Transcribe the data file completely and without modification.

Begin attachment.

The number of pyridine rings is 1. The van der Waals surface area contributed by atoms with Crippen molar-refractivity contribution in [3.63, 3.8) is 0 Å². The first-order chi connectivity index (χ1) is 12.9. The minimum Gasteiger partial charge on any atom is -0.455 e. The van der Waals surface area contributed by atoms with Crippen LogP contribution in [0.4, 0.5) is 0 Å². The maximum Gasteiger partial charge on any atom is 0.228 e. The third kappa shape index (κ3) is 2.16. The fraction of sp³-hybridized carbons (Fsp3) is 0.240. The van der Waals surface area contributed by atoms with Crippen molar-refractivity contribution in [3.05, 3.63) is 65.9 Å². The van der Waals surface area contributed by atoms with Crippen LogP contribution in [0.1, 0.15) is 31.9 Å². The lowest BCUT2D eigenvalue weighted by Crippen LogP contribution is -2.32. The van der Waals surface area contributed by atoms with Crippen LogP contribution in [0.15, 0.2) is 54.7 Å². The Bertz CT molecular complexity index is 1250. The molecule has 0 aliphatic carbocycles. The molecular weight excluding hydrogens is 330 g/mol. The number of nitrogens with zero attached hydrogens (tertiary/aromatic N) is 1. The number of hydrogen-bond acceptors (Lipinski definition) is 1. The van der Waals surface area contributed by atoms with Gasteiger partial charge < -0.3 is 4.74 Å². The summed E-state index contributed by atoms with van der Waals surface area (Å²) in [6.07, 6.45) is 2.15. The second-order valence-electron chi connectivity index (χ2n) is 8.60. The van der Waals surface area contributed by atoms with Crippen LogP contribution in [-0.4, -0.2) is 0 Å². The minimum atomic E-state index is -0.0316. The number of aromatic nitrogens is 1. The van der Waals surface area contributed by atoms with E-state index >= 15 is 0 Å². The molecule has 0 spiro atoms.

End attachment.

The number of pyridine rings is 1. The van der Waals surface area contributed by atoms with Crippen molar-refractivity contribution in [3.63, 3.8) is 0 Å². The first-order chi connectivity index (χ1) is 12.9. The minimum Gasteiger partial charge on any atom is -0.455 e. The van der Waals surface area contributed by atoms with Crippen LogP contribution in [0.4, 0.5) is 0 Å². The maximum Gasteiger partial charge on any atom is 0.228 e. The third kappa shape index (κ3) is 2.16. The fraction of sp³-hybridized carbons (Fsp3) is 0.240. The van der Waals surface area contributed by atoms with Crippen molar-refractivity contribution in [3.05, 3.63) is 65.9 Å². The van der Waals surface area contributed by atoms with Crippen LogP contribution in [0.1, 0.15) is 31.9 Å². The lowest BCUT2D eigenvalue weighted by Crippen LogP contribution is -2.32. The van der Waals surface area contributed by atoms with Crippen LogP contribution in [0.15, 0.2) is 54.7 Å². The Bertz CT molecular complexity index is 1250. The molecule has 0 aliphatic carbocycles. The molecular weight excluding hydrogens is 330 g/mol. The number of nitrogens with zero attached hydrogens (tertiary/aromatic N) is 1. The number of hydrogen-bond acceptors (Lipinski definition) is 1. The van der Waals surface area contributed by atoms with Gasteiger partial charge < -0.3 is 4.74 Å². The summed E-state index contributed by atoms with van der Waals surface area (Å²) in [6.07, 6.45) is 2.15. The second-order valence-electron chi connectivity index (χ2n) is 8.60. The van der Waals surface area contributed by atoms with Crippen LogP contribution in [-0.4, -0.2) is 0 Å². The minimum atomic E-state index is -0.0316. The number of aromatic nitrogens is 1. The van der Waals surface area contributed by atoms with E-state index >= 15 is 0 Å². The molecule has 0 spiro atoms.